Apollo Bay, Victoria -
Report on Apollo Bay Harbour Development – A Proposal Revisited
With much fanfare in 2008, the Colac Otway Shire announced that they would conduct a five day workshop to resolve issues over the proposed re-
The workshop over the period September 18 – 22 featured ‘Enquiry by Design’ and was organised by consultants, Ecologically Sustainable Design Pty Ltd.
The opening event was a public meeting on the evening of September 18 at the Youth Club Hall in Apollo Bay. The Mayor, Cr Chris Smith opened proceedings and was followed by the CEO of Colac Otway Shire, Tracey Slatter. Both speakers emphasised the point that it was up to the community to decide what was wanted and the intent was to establish just what that was through this ‘different’ approach of enquiry by design. World’s best practice, sustainable and environmentally sensitive development and ‘must see’ attraction were all mentioned. The meeting then heard from Greg Hyland, CEO of Tourism Victoria, who again stated it was up to the community to decide, but then he proceeded to effectively tell the audience, ‘no hotel, no development’. This refers to a proposal for a five star hotel of 80 – 100 rooms, to cater for the International Tourists, in the Harbour Precinct. This aspect of the proposed development was soundly rejected by the community in previous meetings and surveys.
Carolyn Douglas, Director of Public Lands DSE then spoke on the use of Public land and made brief reference to the hierarchy of use of public lands as presented in the Victorian Coastal Strategy. The final speaker was Chip Kaufman of Ecologically Sustainable Design Pty Ltd, who spoke for nearly an hour explaining what EBD was and going over the Harbour Development Plan and its 17 points that everyone in the audience was very familiar with since it was the plan as presented in 2007 and in the Apollo Bay Structure Plan. After patiently sitting through nearly two hours of being told, the audience got a chance to ask questions. It was immediately obvious that the meeting was somewhat hostile to the process thus far and that the community, as represented at the meeting, was opposed to the hotel. Focus was also directed at the long term viability of the harbour in the face of climate change and rising sea levels. (The Harbour has a long history of sand build up and requires constant dredging to keep the entrance open.) An answer was that every decade or so the sand would have to be taken out! Is this sustainability and world’s best practice? Mr Kaufman expressed a view of allowing 800mm for sea level rise. The newspapers on Saturday September 20 were mentioning 2 metres as a rational figure to use for planning purposes in coastal areas and storm surge has to be added on to that. What is the cost of raising the height of the breakwater and all the current infrastructure of the now working Harbour?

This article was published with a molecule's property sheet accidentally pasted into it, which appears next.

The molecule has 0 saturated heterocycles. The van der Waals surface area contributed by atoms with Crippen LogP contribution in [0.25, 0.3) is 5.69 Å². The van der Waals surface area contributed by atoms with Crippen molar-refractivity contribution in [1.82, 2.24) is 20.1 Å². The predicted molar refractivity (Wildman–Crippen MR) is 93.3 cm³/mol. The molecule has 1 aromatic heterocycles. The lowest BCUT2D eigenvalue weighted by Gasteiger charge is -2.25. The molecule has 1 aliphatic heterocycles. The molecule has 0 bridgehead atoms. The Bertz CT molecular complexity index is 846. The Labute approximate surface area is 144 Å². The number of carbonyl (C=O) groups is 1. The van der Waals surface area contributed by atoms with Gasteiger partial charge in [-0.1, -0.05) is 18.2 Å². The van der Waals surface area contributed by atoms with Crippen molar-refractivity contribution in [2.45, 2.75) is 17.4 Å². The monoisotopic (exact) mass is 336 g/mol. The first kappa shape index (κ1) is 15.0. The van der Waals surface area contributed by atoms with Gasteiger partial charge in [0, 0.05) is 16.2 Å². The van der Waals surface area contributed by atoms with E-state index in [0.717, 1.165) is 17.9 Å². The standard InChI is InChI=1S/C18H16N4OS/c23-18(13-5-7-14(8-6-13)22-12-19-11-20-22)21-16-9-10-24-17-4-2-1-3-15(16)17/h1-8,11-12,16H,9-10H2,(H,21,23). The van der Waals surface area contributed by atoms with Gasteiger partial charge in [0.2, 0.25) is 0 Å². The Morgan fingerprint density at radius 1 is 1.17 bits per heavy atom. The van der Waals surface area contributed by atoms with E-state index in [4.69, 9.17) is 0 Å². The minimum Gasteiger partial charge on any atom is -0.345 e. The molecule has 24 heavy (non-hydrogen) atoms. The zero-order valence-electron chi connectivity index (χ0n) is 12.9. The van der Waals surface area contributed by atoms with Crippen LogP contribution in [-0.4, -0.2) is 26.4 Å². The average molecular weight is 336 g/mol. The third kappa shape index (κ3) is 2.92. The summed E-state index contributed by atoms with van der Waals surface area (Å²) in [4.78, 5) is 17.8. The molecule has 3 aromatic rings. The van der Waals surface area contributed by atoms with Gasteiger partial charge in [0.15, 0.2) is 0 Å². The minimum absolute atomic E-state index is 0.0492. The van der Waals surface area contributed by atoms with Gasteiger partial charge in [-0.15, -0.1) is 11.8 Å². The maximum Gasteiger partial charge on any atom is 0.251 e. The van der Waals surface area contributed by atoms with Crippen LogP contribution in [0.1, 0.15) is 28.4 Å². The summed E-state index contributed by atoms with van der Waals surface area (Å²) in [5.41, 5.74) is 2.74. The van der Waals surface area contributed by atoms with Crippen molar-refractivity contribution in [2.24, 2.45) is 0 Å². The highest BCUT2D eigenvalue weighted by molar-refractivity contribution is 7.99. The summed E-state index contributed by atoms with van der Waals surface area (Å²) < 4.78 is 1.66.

The Apollo Bay Sand Study (2005) identifies strategies for keeping the entrance to the harbour open. One option is to maintain the current practice of using the dredge on an ‘as needed’ basis. This is estimated to cost $318,000 per annum or $3.18m over a ten year period.
The meeting concluded with the participants broken up into focus groups to consider three questions and report back. The questions were:
1. What do you especially value about Apollo Bay , particularly the Harbour Precinct?
2. What are the specific problems or dislikes you have about Apollo Bay , particularly the Harbour Precinct?
3. What is your future vision (short or long term) for the Apollo Bay Harbour Precinct?
With the assistance of facilitators the results were condensed in a series of one line statements grouped under descriptive headings and made available to the public over the weekend. Subsequent sessions over the weekend gave special interest groups, (for example, the Apollo Bay Sailing Club), an opportunity to present their views and government agencies were also scheduled to hold discussions with Council staff and the design team.
A particular feature of the weekend was the presentation of an ‘Open Design Studio’ where the public were invited to discuss aspects of the Harbour Design with the design team at work, interpreting the comments from all the sources and reacting to them in sketches of proposed designs.
By Sunday afternoon, significant changes had emerged with the sketches that seemed to reflect the community input and there was a heightened anticipation of the final session, a closing public meeting where a new Harbour design was expected to be presented. Would it live up to the promise shown so far?
Some highlights of the options on the table were:
Monday evening closing
A good crowd presented (approx 70-
John Spencer September 23, 2008
|Council Report Feb 2012|
|Sketches and plans|
|Harbour background 1|